I have personally experienced the power of binging on chocolate and hilarious YouTube videos with friends and absolutely stand behind the importance of girlfriend time after a break up (especially, being able to unburden your heart with a few close girlfriends whose advice you trust). Going out and enjoying a good time with friends to get your mind off of the situation can add a lot to your healing process during your heartbreak. However, I strongly suggest we check our heart and intentions before posting these things on social media as a form of spite or to show we’ve moved on. If we’re trying to get over someone, we should begin by worrying less about what they think of us—and whether or not they watch our Insta-story or double tap our post.
Take “Killing me softly” off repeat, please. Perusing old messages between your former lover and yourself is like singing the Fugees’ hit and re-enacting it at the same time. If you still have their old messages on your phone, do me a favor: pick up your phone, find their chat/messages, and swipe left. Deleting these messages allows you to be free from the constant temptation and recurring desire to go back, to reminisce, and to feed your memories of him—and don’t forget to delete the pictures while you’re at it! After a break-up, this is not what you need. Let it go.
Starve the lies. As women, we often put ourselves down and compare ourselves to other women. After a break up, self-deprecation may be our go-to. We begin to think that maybe he would have stayed around, “If only I was prettier, better, funnier, sexier, less ‘Churchy’, cooler”—you name it, the list goes on. But that’s just not the case. If he couldn’t see your goodness, as you are, without trying to change you or make you something you’re not, then keep it movin’. It’s better that way. You want to date (and marry) someone that is willing to carve out from your heart every day the lie that you have so often believed. But don’t make him do all the hard work! Help a brother out. Begin today by drowning out within yourself that voice that taunts, “You are not enough”. The truth is you, woman, are wonderfully made and uniquely sculpted.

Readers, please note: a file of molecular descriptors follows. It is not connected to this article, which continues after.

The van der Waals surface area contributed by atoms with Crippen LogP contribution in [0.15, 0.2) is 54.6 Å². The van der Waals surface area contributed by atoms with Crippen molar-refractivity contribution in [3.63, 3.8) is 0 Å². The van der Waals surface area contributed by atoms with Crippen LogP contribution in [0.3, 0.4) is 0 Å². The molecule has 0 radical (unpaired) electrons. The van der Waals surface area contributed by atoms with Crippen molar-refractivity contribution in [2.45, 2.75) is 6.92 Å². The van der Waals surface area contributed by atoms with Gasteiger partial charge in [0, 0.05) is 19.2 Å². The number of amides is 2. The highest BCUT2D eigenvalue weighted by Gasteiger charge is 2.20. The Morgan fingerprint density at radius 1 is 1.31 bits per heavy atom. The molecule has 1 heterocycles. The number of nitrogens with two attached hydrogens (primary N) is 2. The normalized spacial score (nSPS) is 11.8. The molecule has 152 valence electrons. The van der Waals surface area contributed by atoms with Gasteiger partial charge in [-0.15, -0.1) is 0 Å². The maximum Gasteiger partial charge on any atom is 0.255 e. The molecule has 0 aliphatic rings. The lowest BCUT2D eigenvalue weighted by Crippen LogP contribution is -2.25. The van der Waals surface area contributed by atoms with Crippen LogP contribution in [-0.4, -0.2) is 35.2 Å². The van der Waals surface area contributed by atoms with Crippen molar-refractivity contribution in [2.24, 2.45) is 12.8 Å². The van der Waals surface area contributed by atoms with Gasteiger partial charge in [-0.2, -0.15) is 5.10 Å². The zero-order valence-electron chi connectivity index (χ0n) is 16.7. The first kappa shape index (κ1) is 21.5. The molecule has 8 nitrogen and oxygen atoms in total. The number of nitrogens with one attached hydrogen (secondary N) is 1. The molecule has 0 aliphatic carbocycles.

Believe that you are worthy. You deserve love and to be the object of someone’s love; that’s what you were created for. So just because it didn’t work out with this guy doesn’t mean you will never find “the one”. We often tell ourselves, “No one else can love me like he did” or “I won’t find anyone else”. That can’t be farther from the truth. Look at your life. How many people make you smile, cherish you, and love you well? I pray the answer is many because that’s what you deserve. But in case no one has told you recently…
You, dear one, are beloved.
Despite your past or what you believe about yourself,
you are worthy.
You are worth someone giving his life for you and loving you well, day in and day out, and seeing your beauty even when you don’t. As you navigate the complexities of your particular experience, I hope that the points I’ve written here can help you in dealing with your heartbreak in a healthy way. Heartbreak doesn’t heal with a quick fix. Heartbreak heals with time, truth, and courage—the courage to take the risk to love again.
Rocio Perez is currently a nanny in NYC. She has worked as a missionary in Ethiopia for two years. Prior to this experience, she lived in a discernment house called Casa Guadalupe and served in the chastity ministry, Corazon Puro, as well as other groups within the Catholic Church. Rocio considers herself indebted to John Paul II and hopes to spend the rest of her life sharing the Good News of the Theology of the Body. She loves to dance and enjoys good chocolate and bold sunsets.
Image by: Amauris Hernandez (https://www.amaurishernandez.com/)